National Geographic is joining with dozens of bird-centric organizations, such as Audubon Society and Cornell Lab of Ornithology to celebrate 2018 as the Year of the Bird!
What is the Year of the Bird?
2018 marks the centennial of the Migratory Bird Treaty Act, the most powerful and important bird-protection law ever passed. Turns out, bird watchers in the US back then saw the need for awareness and action in response to over-hunting and bird habitat degradation and destruction.
Why is it so important to protect birds?
You’ve heard of the canary in the mine, right? It’s not just a metaphor for dangerous mining conditions. In fact, when we take active steps to protect birds, in particular migratory birds, it turns out those actions and policies are also important for so many other aspects of the web of life.
Thomas Lovejoy, Biologist and Godfather of Biodiversity, says it elegantly and simply – “IF YOU TAKE CARE OF BIRDS, YOU TAKE CARE OF MOSt OF THE ENVIRONMENTAL PROBLEMS IN THE WORLD.”
May at NNR
It gets downright noisy here at Nature Nooks Retreat in May, especially in early morning, with raucous migratory flocks passing through and sometimes stopping briefly. For example, we had a dozen trumpeter swans here for part of a morning one day last spring!
Honestly, I sometimes despair of getting good at identifying them. It’s hard to spot them! And they all sing and call over one another! But you know, I am getting better. We’ve hosted a few birding events here at Nature Nooks Retreat, and I add a few species every year to those I can feel confident about naming by sight and sound.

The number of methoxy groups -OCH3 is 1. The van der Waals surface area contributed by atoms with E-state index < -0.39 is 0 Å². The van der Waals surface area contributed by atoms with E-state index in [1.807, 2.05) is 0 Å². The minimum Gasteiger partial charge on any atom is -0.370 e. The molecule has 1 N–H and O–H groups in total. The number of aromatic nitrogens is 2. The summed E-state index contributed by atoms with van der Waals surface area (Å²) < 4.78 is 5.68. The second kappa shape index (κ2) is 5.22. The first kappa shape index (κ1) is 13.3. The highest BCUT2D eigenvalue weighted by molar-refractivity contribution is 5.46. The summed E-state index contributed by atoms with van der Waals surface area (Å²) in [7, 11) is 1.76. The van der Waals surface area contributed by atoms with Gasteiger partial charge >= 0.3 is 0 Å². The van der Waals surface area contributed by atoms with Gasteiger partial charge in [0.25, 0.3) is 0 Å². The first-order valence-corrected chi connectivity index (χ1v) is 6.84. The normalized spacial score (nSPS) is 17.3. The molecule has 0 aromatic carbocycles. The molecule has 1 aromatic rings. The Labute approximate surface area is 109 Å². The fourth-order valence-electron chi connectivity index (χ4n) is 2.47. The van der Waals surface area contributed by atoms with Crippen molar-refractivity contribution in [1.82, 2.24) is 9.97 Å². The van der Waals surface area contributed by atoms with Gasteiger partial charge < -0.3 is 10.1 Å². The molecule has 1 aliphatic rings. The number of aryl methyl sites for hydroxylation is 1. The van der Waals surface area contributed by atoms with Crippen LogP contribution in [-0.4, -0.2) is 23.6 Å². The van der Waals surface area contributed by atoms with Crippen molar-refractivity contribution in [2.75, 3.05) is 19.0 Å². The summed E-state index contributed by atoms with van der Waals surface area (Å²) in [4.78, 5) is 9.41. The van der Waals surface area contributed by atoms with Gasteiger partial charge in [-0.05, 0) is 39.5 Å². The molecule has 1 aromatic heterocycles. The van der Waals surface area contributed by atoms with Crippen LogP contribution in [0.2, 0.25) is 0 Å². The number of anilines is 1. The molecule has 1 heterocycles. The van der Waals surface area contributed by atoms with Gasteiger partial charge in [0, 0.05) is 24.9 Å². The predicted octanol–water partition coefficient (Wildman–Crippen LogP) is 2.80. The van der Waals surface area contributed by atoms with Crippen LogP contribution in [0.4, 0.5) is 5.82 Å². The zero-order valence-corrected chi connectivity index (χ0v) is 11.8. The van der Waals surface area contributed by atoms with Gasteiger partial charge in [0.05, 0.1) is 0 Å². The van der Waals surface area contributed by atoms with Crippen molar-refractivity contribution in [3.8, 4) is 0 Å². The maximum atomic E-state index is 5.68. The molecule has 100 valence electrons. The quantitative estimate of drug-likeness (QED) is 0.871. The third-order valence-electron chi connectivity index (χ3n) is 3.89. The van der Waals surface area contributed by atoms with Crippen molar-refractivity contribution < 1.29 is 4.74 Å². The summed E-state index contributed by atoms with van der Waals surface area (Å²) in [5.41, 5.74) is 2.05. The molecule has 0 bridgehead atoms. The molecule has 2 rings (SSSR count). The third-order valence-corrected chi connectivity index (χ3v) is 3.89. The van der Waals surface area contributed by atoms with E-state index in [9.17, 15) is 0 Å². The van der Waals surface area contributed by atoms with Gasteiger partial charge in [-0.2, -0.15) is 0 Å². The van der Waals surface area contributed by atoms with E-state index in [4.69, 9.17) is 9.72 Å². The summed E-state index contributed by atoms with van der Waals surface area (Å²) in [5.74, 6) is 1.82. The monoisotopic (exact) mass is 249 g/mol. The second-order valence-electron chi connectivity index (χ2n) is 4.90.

We are lucky to count among our friends Craig Thompson, who is an excellent – let me say amazing – birder. (See his bio below.) We are delighted that he will be offering private tours here at NNR in May, during migration. So if you want to tune up your skills, along with a friend or four, we’ve got an opportunity for you!
Here’s what Craig says:
“May birding at Nature Nooks will be a delightful experience. The rich mosaic of habitats offers a bounty of dazzling birds. Woodlands, wetlands and prairies provide safe haven for resident species and passage migrants returning to their breeding haunts in boreal Canada. Dazzling warblers, melodious thrushes and acrobatic flycatchers are all possibilities. We’ll also explore the property’s verdant nooks and crannies to find secretive cuckoos, wrens and vireos. Be prepared for sensory overload!”
Email or call (608-637-3928) if you’d like more info and to schedule a tour during May here at NNR.
And do check into what you can do for birds in 2018 Year of the Bird.
Craig Thompson is a lifelong conservationist with a keen interest in birds. For years he has worked in state, national and international bird conservation arenas. Craig holds Adjunct Faculty positions at The University of Wisconsin – La Crosse and Viterbo University and has taught ornithology, rainforest ecology and conservation biology. He serves as a Board member for the Costa Rican-based Osa Conservation, as a technical adviser for the Los Amigos Bird Observatory in southeast Peru and as founder and instructor for Bird Conservation Boot Camp. For more than twenty years he has led conservation birding tours to the wilds of Latin America. There’s nothing he loves more than connecting people to birds.
Craig lives on Wisconsin’s west coast with his wife, Mary, two mischievous dogs and a yard full of cool birds.